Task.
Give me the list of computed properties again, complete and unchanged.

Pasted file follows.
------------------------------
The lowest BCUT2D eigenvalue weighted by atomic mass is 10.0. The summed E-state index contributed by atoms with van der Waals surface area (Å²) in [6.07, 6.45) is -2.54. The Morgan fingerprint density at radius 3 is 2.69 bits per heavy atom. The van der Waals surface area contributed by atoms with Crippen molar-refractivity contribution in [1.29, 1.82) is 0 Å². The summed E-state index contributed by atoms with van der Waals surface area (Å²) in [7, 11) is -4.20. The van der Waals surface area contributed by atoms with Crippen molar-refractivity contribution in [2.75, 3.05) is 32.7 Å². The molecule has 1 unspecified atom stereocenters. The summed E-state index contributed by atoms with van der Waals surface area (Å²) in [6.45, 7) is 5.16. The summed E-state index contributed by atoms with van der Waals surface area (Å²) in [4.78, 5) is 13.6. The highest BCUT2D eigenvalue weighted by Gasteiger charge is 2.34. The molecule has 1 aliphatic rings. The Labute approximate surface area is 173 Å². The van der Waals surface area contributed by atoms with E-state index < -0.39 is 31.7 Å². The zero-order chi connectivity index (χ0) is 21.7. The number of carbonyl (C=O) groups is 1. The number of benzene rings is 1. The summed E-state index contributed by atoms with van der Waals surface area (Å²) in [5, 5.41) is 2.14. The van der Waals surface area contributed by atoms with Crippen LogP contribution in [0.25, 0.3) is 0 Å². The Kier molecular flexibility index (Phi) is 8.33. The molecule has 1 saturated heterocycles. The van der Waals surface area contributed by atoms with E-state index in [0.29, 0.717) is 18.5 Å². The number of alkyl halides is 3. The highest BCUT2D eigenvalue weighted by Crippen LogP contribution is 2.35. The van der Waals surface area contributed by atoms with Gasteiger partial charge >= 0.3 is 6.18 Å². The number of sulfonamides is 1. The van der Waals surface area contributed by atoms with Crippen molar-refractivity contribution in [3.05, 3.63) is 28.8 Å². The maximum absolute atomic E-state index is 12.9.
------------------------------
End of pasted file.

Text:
The lowest BCUT2D eigenvalue weighted by atomic mass is 10.0. The summed E-state index contributed by atoms with van der Waals surface area (Å²) in [6.07, 6.45) is -2.54. The Morgan fingerprint density at radius 3 is 2.69 bits per heavy atom. The van der Waals surface area contributed by atoms with Crippen molar-refractivity contribution in [1.29, 1.82) is 0 Å². The summed E-state index contributed by atoms with van der Waals surface area (Å²) in [7, 11) is -4.20. The van der Waals surface area contributed by atoms with Crippen molar-refractivity contribution in [2.75, 3.05) is 32.7 Å². The molecule has 1 unspecified atom stereocenters. The summed E-state index contributed by atoms with van der Waals surface area (Å²) in [6.45, 7) is 5.16. The summed E-state index contributed by atoms with van der Waals surface area (Å²) in [4.78, 5) is 13.6. The highest BCUT2D eigenvalue weighted by Gasteiger charge is 2.34. The molecule has 1 aliphatic rings. The Labute approximate surface area is 173 Å². The van der Waals surface area contributed by atoms with E-state index < -0.39 is 31.7 Å². The zero-order chi connectivity index (χ0) is 21.7. The number of carbonyl (C=O) groups is 1. The number of benzene rings is 1. The summed E-state index contributed by atoms with van der Waals surface area (Å²) in [5, 5.41) is 2.14. The van der Waals surface area contributed by atoms with Crippen LogP contribution in [0.25, 0.3) is 0 Å². The Kier molecular flexibility index (Phi) is 8.33. The molecule has 1 saturated heterocycles. The van der Waals surface area contributed by atoms with E-state index in [0.29, 0.717) is 18.5 Å². The number of alkyl halides is 3. The highest BCUT2D eigenvalue weighted by Crippen LogP contribution is 2.35. The van der Waals surface area contributed by atoms with Gasteiger partial charge >= 0.3 is 6.18 Å². The number of sulfonamides is 1. The van der Waals surface area contributed by atoms with Crippen molar-refractivity contribution in [3.05, 3.63) is 28.8 Å². The maximum absolute atomic E-state index is 12.9.